In September, Japanese investors purchased JPY3.3 trillion of US bonds, bringing this year’s total to about JPY15.6 trillion ($111.7 billion). Despite the BOJ doubling the 10Y Japanese Government Bond (JGB) cap to 1.0% at the end of July and to 0.50% in December of the previous year, higher yields at home did not dissuade Japanese investors from exporting savings abroad.
The dollar witnessed a continuous rise against the yen throughout the previous week, marking the first time since August. After settling near JPY149.40 post the US employment data on November 3, the dollar reached a peak around JPY151.65. The highest point for the year was set slightly above JPY151.70 on October 31, with last year’s high closer to JPY151.95. Despite the seemingly one-way market in recent days, one-month implied volatility remains at a trough (~7.1%), less than half of the levels observed in September and October last year when the BOJ intervened. Notably, there has been no apparent pushback from US or European officials against the persistent weakness of the yen. The yen is currently near its lowest level against the dollar since 1998 and is at its weakest against the euro since 2008.
The Reserve Bank of Australia (RBA) has revised its inflation forecast upward and lowered its projected peak level of unemployment. The latest projection anticipates inflation approaching 3%, at the upper limit of its target by range, by late 2025., marking an increase of about 25 bps from the August estimate. The statement’s language has shifted from suggesting that further tightening “may be required” to acknowledging that future economic data will determine whether sufficient measures have been taken.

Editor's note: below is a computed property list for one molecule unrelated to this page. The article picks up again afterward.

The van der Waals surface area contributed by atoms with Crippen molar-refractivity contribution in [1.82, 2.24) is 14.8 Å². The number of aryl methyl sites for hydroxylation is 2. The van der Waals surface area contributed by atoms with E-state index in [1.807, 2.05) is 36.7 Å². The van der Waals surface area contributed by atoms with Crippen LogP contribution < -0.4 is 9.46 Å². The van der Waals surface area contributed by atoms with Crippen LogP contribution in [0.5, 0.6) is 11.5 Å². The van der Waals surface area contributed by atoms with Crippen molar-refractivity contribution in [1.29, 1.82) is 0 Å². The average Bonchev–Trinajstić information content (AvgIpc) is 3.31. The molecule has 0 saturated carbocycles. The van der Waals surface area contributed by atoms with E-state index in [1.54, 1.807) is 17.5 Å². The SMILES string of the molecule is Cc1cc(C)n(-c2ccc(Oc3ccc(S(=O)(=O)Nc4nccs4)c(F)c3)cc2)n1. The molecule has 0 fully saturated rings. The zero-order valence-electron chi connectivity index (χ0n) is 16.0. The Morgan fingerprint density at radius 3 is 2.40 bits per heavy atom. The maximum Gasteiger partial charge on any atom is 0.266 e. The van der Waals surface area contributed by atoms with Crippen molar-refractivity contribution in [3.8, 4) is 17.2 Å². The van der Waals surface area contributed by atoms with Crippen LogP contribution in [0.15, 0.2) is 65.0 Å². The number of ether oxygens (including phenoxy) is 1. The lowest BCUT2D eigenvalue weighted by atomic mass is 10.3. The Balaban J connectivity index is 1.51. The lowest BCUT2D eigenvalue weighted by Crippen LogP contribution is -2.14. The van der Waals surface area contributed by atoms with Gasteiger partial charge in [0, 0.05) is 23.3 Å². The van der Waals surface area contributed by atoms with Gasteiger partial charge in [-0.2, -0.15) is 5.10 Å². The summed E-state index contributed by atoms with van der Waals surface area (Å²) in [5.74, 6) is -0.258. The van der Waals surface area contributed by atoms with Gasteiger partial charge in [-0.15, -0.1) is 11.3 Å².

Two significant data points are on the horizon.
Firstly, the Q3 wage index will be closely watched, as hourly wages have risen by approximately 0.9% per quarter over the past four quarters, doubling the pace observed in the four quarters through the middle of the previous year.
Secondly, the October employment report, scheduled for release on November 16, is crucial. Job growth has decelerated, with the 3 months average through September at 23.1k a month, half the pace seen in Q1. Notably, Australia experienced an average loss of nearly 18k full-time jobs in Q3, marking the first time the three-month average has been negative since October 2021. Despite this, the labor market’s expansion has slowed, maintaining the unemployment rate in the 3.5%-3.7% range since late last year.